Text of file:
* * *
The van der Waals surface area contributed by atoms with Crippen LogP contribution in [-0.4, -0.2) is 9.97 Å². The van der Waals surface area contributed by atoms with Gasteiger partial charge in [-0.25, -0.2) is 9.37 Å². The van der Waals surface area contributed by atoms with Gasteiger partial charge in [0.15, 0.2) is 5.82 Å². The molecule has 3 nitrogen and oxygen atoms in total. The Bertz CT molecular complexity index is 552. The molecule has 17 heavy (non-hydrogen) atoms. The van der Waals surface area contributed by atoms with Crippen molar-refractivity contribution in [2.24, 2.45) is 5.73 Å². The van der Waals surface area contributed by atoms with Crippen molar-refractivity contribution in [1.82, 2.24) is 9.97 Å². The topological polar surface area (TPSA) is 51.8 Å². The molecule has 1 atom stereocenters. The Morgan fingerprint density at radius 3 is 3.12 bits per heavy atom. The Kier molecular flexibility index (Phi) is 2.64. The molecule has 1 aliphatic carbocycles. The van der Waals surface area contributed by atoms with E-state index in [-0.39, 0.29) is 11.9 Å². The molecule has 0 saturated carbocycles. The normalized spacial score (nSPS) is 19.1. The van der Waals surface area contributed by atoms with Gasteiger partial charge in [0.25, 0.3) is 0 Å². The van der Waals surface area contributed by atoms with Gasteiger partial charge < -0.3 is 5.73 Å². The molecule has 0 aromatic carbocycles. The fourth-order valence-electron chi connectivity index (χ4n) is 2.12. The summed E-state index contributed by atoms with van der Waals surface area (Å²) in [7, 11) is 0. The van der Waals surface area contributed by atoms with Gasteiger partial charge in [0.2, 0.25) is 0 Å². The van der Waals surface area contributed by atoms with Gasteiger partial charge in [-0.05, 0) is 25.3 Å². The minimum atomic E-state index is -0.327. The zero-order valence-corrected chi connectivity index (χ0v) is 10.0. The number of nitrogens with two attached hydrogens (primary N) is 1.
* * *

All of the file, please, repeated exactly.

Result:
The van der Waals surface area contributed by atoms with Crippen LogP contribution in [-0.4, -0.2) is 9.97 Å². The van der Waals surface area contributed by atoms with Gasteiger partial charge in [-0.25, -0.2) is 9.37 Å². The van der Waals surface area contributed by atoms with Gasteiger partial charge in [0.15, 0.2) is 5.82 Å². The molecule has 3 nitrogen and oxygen atoms in total. The Bertz CT molecular complexity index is 552. The molecule has 17 heavy (non-hydrogen) atoms. The van der Waals surface area contributed by atoms with Crippen molar-refractivity contribution in [2.24, 2.45) is 5.73 Å². The van der Waals surface area contributed by atoms with Crippen molar-refractivity contribution in [1.82, 2.24) is 9.97 Å². The topological polar surface area (TPSA) is 51.8 Å². The molecule has 1 atom stereocenters. The Morgan fingerprint density at radius 3 is 3.12 bits per heavy atom. The Kier molecular flexibility index (Phi) is 2.64. The molecule has 1 aliphatic carbocycles. The van der Waals surface area contributed by atoms with E-state index in [-0.39, 0.29) is 11.9 Å². The molecule has 0 saturated carbocycles. The normalized spacial score (nSPS) is 19.1. The van der Waals surface area contributed by atoms with Gasteiger partial charge in [0.25, 0.3) is 0 Å². The van der Waals surface area contributed by atoms with Gasteiger partial charge < -0.3 is 5.73 Å². The molecule has 0 aromatic carbocycles. The fourth-order valence-electron chi connectivity index (χ4n) is 2.12. The summed E-state index contributed by atoms with van der Waals surface area (Å²) in [7, 11) is 0. The van der Waals surface area contributed by atoms with Gasteiger partial charge in [0.2, 0.25) is 0 Å². The van der Waals surface area contributed by atoms with Gasteiger partial charge in [-0.05, 0) is 25.3 Å². The minimum atomic E-state index is -0.327. The zero-order valence-corrected chi connectivity index (χ0v) is 10.0. The number of nitrogens with two attached hydrogens (primary N) is 1.